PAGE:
The theme is inspired by the concept of “iconomy” that developed in Peter Szendy’s 2017 book Visible Supermarkets: The Universal Economy of Images. Living during an era marked by image overproduction, he sought to explore a new way of understanding these icons. It was more appropriate than ever to ask questions about the economic importance of images and their storage, velocity of circulation, component materials, and fluctuations in value. how to represent economic processes that often escape our mind, and how to think about the image from an economic standpoint. In short, how images have become a new form of capital.

In concert with the “supermarket” metaphor, the exhibition discusses five image-based perspectives: “Stocks, Raw Materials, Work, Values and Exchanges”. The event aims to take a keen look at the profit and loss of the image economy and shall present current hot topics including the abuses of images, internet giants and their fingers in every pie, the protection of personal information, “micro jobs” and digital labor, and cryptocurrencies. Those are the “bricks” that we use to construct the world we live in today and our modern lifestyle which undergoes reshaping and changing.

As part of the 15th Le Festival Croisements, Le supermarché des images (The Supermarket of Images) is organized by the Jeu de Paume and the Ambassade de France en Chine, with the support of the Institut français de Pékin.

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Upcoming Events

Decision Making – L’instant décisif

9. December 2021 – 13. March 2022
Group Show, Canadien Cultural Centre, Paris

Decisions are the result of complex cognitive processes. Considering them collectively when they involve our shared futures makes them harder to make. But, more and more often, we include machines into such processes through algorithms qualified as decisional. Of course, it raises questions that artists know how to put into perspective. Because of the age that we are currently living in, a brief instant regarding the whole history of our planet, is decisive considering the choices available to us for a responsible development of Artificial Intelligence. Therefore, it is now that human rights are at stake, for instance, about what will emerge from the use of our personal data. The consideration of artworks coming from decisive processes connecting humans to machines could only spring us into an immediate future that still belongs to us.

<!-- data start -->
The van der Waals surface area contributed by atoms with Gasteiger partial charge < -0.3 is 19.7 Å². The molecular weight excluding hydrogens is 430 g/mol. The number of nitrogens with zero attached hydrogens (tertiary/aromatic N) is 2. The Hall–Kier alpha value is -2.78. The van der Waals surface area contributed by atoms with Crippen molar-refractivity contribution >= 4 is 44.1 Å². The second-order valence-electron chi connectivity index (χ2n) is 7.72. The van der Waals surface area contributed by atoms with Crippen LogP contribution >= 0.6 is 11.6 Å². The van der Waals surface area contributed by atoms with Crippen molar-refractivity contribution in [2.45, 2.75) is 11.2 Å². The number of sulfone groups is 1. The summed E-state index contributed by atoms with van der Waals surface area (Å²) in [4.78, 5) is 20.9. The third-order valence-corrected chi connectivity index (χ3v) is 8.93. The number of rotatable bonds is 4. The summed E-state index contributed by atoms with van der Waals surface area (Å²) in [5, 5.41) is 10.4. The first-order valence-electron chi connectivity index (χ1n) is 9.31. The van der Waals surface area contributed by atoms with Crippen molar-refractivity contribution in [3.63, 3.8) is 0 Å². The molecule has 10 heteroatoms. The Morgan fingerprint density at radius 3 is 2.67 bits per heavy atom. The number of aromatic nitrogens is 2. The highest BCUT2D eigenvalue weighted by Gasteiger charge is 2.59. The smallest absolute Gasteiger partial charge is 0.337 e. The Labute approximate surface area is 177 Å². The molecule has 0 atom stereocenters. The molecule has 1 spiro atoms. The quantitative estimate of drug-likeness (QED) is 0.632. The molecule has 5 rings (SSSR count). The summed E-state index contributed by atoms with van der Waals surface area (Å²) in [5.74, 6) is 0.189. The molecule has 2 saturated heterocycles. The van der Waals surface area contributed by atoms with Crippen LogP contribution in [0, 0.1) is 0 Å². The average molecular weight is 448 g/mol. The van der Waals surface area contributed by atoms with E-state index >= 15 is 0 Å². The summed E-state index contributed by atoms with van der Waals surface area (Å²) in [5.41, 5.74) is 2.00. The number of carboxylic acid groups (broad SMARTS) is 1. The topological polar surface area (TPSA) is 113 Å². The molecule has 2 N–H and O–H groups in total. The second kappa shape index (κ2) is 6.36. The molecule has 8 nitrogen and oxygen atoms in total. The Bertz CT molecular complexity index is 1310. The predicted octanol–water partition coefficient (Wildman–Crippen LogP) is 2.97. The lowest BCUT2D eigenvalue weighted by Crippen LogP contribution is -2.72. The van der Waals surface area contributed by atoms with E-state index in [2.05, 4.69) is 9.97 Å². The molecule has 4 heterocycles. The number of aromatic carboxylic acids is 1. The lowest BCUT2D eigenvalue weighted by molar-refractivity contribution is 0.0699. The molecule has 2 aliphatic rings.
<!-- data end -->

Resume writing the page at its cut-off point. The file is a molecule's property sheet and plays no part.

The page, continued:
Curated by Dominique Moulon & Alain Thibault

Domestic Drama

2. December 2021 – 20. February 2022
Group Show, Halle Für Kunst, Graz

Glass Room – An exhibition by Tactical Tech

5. November 2021 – 16. January 2022
Group Show, OBA, Amsterdam

Museum of Cryptography

5. September – 31. December 2021
Group Show, Museum of Cryptography, Moscow

2021 году в Москве откроется первый в России Музей криптографии.

Широкой аудитории будет представлено прошлое, настоящее и будущее криптографии, математики и смежных дисциплин. Музей криптографии станет новой точкой притяжения на карте города — местом, где доступно и просто говорят о развитии современных технологий.

Здание, в котором будет расположен Музей криптографии, впервые откроет свои двери для широкой публики. В советские годы это была знаменитая «шарашка» в Марфино, где ученые разрабатывали аппаратуру для шифрования телефонной связи.

Важной частью музея станут мультимедийные экспонаты, инфографика и интерактивные островки формата look&feel, а также редкие экземпляры научных трудов.

Внимание! Молодежная команда Музея криптографии сформирована. Подробности

Glass Room – An exhibition by Tactical Tech

16. August – 24. October 2021
Group Show, dbieb, Leeuwarden